- Planning ahead
- Being with someone when they die
- Talking about death and dying
- Telling others about a death
- Understanding death and dying
- What to do after someone dies
- Coping with bereavement
- Information for carers
- Concerns about end of life care
- Legal and Ethical Issues
- Meaning, faith & belief
Dealing with sudden or violent death
Bereavement is frequently difficult to come to terms with. However, sudden, violent or traumatic death can be particularly hard to accept.
- Around 765 people are murdered in the UK every year.
- Around 1,500 women and 4,500 men die by suicide in the UK each year.
- Around 2,000 people are killed on UK roads every year.
- Heart attack is the biggest cause of sudden death and the second highest cause of death (cancer is first)
This section provides guidance and information on the impact of sudden death, and how to provide help and support in such circumstances.
It’s difficult to know how to be with someone who has experienced sudden bereavement. The person will often experience:
- Overwhelming shock manifesting itself as numbness, anger, despair, disbelief, guilt, anxiety, sometimes even relief.
- Denial – this is not happening
- Sometimes guilt for being alive, or self-blame
- Yearning to see the person or child again.
- Restlessness, loss of concentration, loss of confidence, loss of interest in life
- Inability to sleep or eat
- Anxiety and panic attacks, nightmares and exhaustion.
- Extended periods of crying and sobbing
- Irrational thoughts and actions.
- Some people are terrified of being left alone. Others shun help.
These grief symptoms tend to change as the person slowly comes to terms with what has happened. However, life can never be the same again.
Here are some guidelines than can help you to support someone who has suffered sudden bereavement (copyright: Sue Brayne, The D-Word: talking about Dying)
- Even if you don’t know what to say, rather than crossing the street or walking out of the room, make a point of saying something as simple as, I’m sorry to hear what has happened.’ Then leave it to them if they want to talk about it. Or you could text them with the message, or send a card. Nothing can make the situation better. It’s about being there to listen when needed. And being willing to cope with someone who is either completely traumatised, or numb and in extreme shock.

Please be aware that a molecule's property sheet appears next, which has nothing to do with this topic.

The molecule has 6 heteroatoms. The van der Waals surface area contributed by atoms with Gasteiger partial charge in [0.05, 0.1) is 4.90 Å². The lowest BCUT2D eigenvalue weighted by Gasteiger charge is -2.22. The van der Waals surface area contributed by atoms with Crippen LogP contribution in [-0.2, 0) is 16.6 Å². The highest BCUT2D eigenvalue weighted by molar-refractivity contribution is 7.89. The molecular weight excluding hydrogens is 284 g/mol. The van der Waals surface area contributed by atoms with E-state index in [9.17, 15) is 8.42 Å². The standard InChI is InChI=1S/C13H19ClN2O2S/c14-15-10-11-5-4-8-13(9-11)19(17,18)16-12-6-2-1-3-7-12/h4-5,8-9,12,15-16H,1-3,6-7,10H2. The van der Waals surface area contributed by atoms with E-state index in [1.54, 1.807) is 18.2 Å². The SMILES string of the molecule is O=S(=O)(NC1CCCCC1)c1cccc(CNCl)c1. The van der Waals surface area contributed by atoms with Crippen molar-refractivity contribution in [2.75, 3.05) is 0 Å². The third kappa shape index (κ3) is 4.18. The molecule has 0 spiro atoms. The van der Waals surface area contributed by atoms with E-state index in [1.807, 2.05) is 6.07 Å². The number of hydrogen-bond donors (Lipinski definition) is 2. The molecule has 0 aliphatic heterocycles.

- You may feel helpless around the person - a perfectly usual reaction when we are unable to ‘do’ anything to fix things. If you can learn to sit with your discomfort, you will be the support that they need.
- Don’t pretend you know what the person is feeling or experiencing. Or indeed ever will. You can’t. That’s why no-one can judge how a person is coping. Everyone deals with trauma in their own way and in their own time.
- Don’t tell the person what to think or what to do, or offer your own spiritual or religious beliefs. This can make the situation worse, especially when someone’s life has been thrown into turmoil. Instead, do something practical to help such as putting food in the freezer, or leaving casseroles on the kitchen table, or taking children to school. But don’t take offence if your offer of help is refused. Just be on hand to help out when asked.
- It is not unusual for women to make themselves available to men who are suddenly bereaved. Do be sensitive around this. Of course men need support - so do women - but not necessarily the emotional complexity of romantic involvement at such a vulnerable time.
- Be sensitive to the fact this person’s life will never ever be the same. Nor will they ‘get over’ it. But they may in time find ways to cope with what has happened. This can take years if not the rest of their life.
- Don’t be embarrassed to mention or talk about someone who has died. If you are not sure, ask the bereaved person if it’s okay. They will often be delighted.
- Finally, be aware that hearing of sudden or violent death can throw up traumatic emotions in all of us. If this has been triggered in you, and you are finding it difficult to cope with it, do consider finding help.
When a person takes their own life, the shock of their action can feel like the force of a tsunami. It often leaves even those on the periphery of the person’s life shocked, shaken and helpless to know what to do.
Suicide carries a stigma, partly because it is hard to take on board the extent of despair and hopelessness that could make someone kill themselves. Partly because there is always police involvement and a coroner’s inquest (often reported by local media) into the cause of death, so it becomes a public story. Partly perhaps because many friends and relatives, even neighbours and acquaintances, can feel outraged at such a ‘selfish’ act, or find that their religious or spiritual beliefs have been affronted, or perhaps they feel guilty for not ‘having done enough’, ‘spotted the signs’, or said something that could have stopped it.
So knowing what to say to someone whose relative or friend has died by suicide can be very challenging.
- Be available and be there.
- Be willing to listen.
- Do not push your own beliefs, religious or otherwise.
- Give the person space to tell and retell what has happened.
- Be aware that the person or people left behind often feel extremely guilty, and are fearful of being judged and misunderstood.
- Family relationships can shatter, and blame can become a vicious weapon
- If you are concerned about the person’s welfare, encourage them to find professional help.
- Coping with bereavement
- Self-help strategies for bereaved people
- Finding professional support
- Further information and support
This content has been funded by Macmillan Cancer Support. It was commissioned as part of Find Me Help, Dying Matters' new online search tool which gives access to a comprehensive database of national and local organisations providing support and advice for people coping with death, dying and bereavement.